two frames of reference would be almost infinitesimal, too small to really measure.
Have I misunderstood your question?

It is a conundrum - I have seen it before, but can't remember the resolutions (I think there was one, but could be mistaken).

The way I remember it, there was a rod that was uniformly accelerated in the direction of its length. Does a stationary observer see the rod contract? If so, why does the trailing end accelerate faster than the leading end?

Edit:
Just found a page addressing this paradox in the Usenet Relativity FAQ:
Bell's Spaceship Paradox

I do not understand the explanation.

Another curly SR issue seems to be the Rigid Rotating Disk

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Thank you Pete! I took a peek at the link. I’ll digest it and report back here in layman’s terms. This one’s been giving me a headache for 2 days now. I’m glad someone else thought of it before!

ecclesiastes said:
i think the answer is in your post itself...the car-rope-car is A SINGLE OBJECT!!

The link Pete posted puts the conundrum this way:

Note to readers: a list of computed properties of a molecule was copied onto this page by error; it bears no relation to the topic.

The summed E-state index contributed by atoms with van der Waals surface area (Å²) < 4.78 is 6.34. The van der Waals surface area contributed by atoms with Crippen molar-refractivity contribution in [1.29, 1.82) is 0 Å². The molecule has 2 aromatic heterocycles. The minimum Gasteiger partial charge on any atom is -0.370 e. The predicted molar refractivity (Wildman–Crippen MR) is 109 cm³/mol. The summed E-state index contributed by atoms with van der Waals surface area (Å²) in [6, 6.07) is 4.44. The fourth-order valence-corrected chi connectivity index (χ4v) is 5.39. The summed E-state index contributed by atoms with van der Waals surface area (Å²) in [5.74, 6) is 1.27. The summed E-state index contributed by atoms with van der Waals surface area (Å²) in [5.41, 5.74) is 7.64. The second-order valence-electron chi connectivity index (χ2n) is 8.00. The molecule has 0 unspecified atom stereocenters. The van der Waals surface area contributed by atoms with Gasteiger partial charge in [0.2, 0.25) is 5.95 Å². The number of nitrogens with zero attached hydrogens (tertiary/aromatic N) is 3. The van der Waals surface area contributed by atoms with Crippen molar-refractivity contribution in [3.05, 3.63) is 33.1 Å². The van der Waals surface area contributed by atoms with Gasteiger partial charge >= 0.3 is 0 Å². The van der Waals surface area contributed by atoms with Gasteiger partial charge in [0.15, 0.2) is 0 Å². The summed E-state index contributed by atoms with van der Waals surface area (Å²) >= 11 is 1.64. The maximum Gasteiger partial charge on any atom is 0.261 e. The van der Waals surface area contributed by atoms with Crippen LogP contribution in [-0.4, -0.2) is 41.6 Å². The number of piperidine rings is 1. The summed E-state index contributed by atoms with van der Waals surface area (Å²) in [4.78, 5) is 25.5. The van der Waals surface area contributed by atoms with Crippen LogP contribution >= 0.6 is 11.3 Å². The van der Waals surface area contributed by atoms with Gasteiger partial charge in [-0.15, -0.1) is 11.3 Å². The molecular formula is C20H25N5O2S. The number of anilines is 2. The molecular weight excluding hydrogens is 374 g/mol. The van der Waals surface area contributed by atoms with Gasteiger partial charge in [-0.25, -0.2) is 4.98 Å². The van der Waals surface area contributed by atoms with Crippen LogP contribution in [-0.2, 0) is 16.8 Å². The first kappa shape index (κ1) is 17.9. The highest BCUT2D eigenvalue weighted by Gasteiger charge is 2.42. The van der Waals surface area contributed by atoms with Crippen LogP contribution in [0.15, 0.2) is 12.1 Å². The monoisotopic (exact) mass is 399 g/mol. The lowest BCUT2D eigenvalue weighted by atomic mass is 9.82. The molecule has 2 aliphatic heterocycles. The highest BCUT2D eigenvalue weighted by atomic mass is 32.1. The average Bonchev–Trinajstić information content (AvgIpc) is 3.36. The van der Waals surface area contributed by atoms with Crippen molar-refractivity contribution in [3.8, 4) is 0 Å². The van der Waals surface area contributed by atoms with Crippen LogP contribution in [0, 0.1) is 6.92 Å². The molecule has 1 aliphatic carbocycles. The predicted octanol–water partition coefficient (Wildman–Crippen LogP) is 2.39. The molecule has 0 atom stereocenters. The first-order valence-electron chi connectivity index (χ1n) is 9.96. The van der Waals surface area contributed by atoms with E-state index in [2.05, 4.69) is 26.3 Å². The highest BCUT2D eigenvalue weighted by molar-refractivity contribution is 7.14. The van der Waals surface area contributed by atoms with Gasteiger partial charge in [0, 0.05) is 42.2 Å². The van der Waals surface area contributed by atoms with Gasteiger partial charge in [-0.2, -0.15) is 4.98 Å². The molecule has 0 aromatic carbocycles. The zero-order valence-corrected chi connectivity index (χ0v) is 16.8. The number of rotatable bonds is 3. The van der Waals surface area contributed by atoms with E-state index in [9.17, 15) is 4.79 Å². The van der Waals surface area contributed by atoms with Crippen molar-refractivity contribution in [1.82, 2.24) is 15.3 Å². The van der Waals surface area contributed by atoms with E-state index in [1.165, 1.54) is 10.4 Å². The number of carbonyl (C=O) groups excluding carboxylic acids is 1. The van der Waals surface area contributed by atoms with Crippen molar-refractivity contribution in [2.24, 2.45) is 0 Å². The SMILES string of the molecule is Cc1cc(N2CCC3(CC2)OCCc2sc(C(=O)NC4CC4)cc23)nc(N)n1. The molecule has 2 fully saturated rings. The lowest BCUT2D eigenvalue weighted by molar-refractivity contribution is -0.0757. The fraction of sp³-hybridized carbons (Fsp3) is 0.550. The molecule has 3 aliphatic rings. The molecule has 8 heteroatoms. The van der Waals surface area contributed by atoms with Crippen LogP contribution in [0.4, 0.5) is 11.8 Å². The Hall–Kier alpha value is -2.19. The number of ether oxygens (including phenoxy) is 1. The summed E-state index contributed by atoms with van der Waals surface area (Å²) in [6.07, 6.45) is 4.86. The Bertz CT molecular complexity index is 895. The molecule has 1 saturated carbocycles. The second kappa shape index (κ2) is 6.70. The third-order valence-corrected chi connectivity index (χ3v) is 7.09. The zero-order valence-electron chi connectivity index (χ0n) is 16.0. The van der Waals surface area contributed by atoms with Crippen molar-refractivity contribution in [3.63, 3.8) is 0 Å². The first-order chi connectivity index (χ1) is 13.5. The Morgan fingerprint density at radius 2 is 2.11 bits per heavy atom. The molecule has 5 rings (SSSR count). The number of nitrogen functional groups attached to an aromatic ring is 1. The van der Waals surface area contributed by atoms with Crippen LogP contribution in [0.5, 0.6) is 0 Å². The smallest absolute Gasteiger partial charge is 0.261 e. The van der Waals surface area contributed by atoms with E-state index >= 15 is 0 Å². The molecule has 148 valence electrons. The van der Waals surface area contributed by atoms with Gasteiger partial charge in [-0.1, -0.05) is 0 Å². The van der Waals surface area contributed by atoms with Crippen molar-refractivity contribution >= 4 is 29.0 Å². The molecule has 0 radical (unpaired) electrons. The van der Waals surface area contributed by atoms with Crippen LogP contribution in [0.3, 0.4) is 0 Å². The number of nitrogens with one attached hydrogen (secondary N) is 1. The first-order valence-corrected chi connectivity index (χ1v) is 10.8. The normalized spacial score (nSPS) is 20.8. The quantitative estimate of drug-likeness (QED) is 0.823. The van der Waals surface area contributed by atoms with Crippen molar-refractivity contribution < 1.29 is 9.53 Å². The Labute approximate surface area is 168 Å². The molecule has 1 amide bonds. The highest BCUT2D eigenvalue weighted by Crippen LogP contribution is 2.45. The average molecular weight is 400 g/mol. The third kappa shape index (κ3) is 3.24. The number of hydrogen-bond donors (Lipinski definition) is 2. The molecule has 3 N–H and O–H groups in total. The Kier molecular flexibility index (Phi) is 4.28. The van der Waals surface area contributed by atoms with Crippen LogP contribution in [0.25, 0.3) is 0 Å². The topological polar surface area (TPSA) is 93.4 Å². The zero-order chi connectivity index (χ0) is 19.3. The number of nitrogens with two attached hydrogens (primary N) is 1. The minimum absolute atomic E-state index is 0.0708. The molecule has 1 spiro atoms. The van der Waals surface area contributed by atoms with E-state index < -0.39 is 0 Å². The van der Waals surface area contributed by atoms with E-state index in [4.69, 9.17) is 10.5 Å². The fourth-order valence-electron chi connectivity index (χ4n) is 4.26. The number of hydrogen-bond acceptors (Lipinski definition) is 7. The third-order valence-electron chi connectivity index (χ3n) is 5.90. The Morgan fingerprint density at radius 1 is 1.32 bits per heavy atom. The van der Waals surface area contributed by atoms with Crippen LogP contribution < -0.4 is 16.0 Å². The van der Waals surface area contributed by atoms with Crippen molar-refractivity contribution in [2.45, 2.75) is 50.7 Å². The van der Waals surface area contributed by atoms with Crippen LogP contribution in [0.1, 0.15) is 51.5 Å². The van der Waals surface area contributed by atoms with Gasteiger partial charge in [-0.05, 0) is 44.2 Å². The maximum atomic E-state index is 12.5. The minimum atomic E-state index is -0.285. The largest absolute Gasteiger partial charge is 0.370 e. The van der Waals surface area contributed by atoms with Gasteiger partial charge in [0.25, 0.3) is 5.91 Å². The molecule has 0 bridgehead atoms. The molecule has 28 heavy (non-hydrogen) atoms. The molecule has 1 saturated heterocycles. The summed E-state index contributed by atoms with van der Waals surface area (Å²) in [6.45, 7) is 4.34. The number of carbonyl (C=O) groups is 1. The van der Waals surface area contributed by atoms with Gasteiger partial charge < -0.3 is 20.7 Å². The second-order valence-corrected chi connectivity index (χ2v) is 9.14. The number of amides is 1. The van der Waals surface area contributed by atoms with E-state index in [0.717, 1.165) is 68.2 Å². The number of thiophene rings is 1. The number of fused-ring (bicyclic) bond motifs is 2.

Bell asks us to consider two rocket ships, each accelerating at the same constant rate, one chasing the other. The ships start out at rest in some coordinate system (the "lab-frame"). Since they have the same acceleration, their speeds should be equal at all times (relative to the lab-frame) and so they should stay a constant distance apart (in the lab-frame). But after a time they will acquire a large velocity, and so the distance between them should suffer Lorentz contraction. Which is it?

It doesn’t matter whether you consider them as two ships or as a single ship where the bow and stern of the ship accelerate identically. It’s a conundrum either way. It just might be easier to visualize that the rope must length-contract when it’s a car-rope-car or ship-rope-ship object.

If they are connected, I imagine you'll run into some variant of the "rigid objects can't exist" problem, which also arises in the rotating disc problem.

2inquisitive said:
Zanket. I am certainly no supporter of SR, but I don't see your conundrum? What do you see as a dilemma according to SR?

Take a look at the link Pete posted. The conundrum or paradox is that SR seems to demand that the distance between the ships stays the same as it was before the ships accelerated, and also demands that the distance length-contract.